Watch What It Takes to Dress the Choir on Tour
Watch what it takes to dress the choir on tour.
Do Choir members stuff their dresses, suits and ties in their suitcases and hope for an iron when they get to the hotel before the concert? That was the case years ago. In the late 1960s the men had to buy their own suit coats—light blue, the best color on camera. They got a discount at Penny’s where one of the members worked. The women wore apricot blouses with black skirts. They had to sew their own from fabric and pattern provided by the Choir.
Today, getting the wardrobes on tour for the men, women and Orchestra members is a well-oiled machine down to the right necklace with the right dress. Valorie Jensen, women’s wardrobe manager and former member of the Choir, manages the whole process from making the dresses—every one made to fit each member—to packing them up and sending them on the trucks.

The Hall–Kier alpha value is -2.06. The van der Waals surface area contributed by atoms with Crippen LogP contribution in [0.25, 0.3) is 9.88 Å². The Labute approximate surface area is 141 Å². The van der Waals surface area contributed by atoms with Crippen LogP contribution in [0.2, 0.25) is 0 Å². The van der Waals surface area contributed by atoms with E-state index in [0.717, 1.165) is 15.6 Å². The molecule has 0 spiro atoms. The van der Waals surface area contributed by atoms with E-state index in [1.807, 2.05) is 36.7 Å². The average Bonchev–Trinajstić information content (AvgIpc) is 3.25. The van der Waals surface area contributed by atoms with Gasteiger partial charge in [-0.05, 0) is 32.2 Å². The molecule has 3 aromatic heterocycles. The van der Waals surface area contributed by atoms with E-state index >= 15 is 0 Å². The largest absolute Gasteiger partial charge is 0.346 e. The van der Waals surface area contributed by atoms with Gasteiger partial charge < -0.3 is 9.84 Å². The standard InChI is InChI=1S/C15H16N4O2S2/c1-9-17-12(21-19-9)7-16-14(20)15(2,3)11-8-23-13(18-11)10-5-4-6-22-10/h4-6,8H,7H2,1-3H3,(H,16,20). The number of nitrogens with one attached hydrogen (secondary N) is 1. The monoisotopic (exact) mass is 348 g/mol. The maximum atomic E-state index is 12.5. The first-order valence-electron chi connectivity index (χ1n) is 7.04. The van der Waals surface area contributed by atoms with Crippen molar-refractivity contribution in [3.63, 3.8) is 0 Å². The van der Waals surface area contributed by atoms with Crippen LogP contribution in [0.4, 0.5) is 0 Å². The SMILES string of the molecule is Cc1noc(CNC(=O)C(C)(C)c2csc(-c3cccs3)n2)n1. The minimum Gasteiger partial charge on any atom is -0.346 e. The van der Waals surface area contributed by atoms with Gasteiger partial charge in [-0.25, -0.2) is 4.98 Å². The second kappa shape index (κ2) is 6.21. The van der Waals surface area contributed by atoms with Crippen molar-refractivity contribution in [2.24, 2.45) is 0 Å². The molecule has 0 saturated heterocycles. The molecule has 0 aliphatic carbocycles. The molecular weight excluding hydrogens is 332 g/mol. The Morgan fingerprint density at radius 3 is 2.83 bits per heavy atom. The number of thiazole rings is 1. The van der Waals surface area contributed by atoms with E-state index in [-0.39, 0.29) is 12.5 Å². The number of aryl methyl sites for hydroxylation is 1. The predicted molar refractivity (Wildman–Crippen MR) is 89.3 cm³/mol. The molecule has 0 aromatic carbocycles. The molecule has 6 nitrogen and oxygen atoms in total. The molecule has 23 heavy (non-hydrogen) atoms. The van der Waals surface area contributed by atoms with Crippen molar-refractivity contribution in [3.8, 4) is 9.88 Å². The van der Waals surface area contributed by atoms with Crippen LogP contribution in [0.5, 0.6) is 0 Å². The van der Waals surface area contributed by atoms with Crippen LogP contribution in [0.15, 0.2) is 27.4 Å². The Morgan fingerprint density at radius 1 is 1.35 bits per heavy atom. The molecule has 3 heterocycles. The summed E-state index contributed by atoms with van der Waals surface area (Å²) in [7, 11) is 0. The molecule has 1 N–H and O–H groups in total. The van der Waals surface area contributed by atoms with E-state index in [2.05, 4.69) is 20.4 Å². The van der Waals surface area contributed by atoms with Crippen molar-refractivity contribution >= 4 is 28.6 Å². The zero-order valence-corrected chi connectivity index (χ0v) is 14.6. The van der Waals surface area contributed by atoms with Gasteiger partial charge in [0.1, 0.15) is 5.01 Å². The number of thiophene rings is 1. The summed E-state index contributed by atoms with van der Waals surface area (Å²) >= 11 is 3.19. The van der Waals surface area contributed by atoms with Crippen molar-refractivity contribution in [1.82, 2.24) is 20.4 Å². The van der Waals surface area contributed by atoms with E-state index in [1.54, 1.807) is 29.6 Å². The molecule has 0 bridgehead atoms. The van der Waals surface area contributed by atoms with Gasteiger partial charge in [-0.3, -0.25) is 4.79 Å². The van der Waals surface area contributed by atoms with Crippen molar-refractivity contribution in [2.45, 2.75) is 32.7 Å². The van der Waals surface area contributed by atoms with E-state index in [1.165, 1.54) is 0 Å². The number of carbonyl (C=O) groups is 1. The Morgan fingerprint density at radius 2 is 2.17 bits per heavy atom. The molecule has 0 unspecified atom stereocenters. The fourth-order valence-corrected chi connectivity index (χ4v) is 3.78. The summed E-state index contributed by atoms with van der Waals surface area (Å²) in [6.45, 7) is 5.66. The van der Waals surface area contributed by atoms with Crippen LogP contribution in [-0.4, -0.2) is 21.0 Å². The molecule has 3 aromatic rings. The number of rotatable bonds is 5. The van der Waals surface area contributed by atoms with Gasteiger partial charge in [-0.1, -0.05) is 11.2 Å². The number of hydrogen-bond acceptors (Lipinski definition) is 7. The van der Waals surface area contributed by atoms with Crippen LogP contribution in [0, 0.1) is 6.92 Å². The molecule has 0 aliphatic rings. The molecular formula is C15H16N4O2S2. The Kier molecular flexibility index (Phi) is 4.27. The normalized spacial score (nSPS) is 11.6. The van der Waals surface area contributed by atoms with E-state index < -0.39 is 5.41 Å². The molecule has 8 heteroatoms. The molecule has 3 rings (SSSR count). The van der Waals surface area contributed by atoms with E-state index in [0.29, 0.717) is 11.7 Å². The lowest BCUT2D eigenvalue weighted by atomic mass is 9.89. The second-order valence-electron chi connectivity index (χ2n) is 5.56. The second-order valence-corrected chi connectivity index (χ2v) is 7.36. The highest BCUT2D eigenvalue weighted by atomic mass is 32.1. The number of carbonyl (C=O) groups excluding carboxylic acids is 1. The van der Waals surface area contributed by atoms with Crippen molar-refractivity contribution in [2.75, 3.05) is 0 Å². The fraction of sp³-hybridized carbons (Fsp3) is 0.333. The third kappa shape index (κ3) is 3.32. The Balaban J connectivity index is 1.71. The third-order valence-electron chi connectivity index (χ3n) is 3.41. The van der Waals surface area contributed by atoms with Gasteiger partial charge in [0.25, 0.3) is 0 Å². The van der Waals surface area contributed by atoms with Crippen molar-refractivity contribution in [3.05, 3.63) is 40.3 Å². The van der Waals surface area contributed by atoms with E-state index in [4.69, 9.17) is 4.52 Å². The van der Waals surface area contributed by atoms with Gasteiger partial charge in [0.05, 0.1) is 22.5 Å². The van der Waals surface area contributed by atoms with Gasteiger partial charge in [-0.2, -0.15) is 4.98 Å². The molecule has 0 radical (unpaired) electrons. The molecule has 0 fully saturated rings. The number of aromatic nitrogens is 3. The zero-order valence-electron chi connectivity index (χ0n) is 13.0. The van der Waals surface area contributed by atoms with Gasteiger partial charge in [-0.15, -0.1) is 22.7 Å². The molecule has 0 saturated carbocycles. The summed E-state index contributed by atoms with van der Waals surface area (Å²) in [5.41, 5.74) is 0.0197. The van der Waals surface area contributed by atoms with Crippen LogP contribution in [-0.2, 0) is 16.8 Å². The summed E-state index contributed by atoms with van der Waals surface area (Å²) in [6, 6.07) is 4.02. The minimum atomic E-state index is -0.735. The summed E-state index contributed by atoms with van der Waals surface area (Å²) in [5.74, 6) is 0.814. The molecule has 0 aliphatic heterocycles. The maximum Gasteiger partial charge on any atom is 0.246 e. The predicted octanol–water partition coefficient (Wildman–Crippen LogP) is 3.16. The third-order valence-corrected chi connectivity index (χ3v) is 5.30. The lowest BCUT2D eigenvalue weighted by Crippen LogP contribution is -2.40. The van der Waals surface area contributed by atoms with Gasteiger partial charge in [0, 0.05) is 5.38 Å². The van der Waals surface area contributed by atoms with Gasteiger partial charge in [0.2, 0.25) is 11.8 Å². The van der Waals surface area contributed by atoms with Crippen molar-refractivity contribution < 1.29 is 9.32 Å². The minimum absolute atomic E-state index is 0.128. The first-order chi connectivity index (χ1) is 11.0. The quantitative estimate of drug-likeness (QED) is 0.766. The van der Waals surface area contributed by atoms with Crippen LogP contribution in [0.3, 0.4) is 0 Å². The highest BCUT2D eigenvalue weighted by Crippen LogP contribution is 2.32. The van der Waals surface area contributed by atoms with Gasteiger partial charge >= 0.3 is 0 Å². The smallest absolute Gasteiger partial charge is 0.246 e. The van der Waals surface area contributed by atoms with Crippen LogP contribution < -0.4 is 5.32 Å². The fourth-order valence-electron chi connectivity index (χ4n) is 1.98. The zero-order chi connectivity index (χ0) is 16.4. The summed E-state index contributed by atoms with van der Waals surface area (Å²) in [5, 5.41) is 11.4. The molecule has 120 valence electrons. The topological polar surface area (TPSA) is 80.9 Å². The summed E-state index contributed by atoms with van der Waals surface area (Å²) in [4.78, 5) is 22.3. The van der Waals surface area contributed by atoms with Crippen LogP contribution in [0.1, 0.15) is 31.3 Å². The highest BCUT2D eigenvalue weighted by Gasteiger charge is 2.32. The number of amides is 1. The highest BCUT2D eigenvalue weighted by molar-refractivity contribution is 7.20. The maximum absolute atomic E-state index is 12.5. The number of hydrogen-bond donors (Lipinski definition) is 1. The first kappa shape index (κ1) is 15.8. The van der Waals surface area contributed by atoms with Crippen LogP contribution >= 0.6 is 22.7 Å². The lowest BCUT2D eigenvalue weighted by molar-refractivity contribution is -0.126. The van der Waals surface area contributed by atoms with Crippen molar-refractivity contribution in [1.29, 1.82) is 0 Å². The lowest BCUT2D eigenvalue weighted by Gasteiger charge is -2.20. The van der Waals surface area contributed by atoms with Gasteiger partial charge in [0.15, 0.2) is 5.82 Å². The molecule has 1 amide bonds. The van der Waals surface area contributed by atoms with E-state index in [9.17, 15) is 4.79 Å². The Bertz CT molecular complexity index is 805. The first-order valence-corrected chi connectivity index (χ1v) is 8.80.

Ten days before the Choir flew east, Choir members hung their concert attire in large containers—10 for the women, 9 for the men. Instructions posted on the walls carefully outlined the process. Dresses—in Choir number order, altos first, and in concert order— “Fuchsia, Raspberry, Blue, Turquoise.” Women brought bright ribbons to help identify their own cluster of clothes. The men had a similar process for their jackets, shirts, ties—and shoes.
Shoes were put below the clothes in a plastic bag. Shoes. Black. Comfortable. No sandals. The women provide their own shoes as do the men. Flat, cushioned, and comfortable have become the standard. Dresses are hemmed to fit the heel height. Choir members dress at the venue in the specified dress, jacket and tie and then change back into their clothes after the concert before boarding busses to return to the hotel.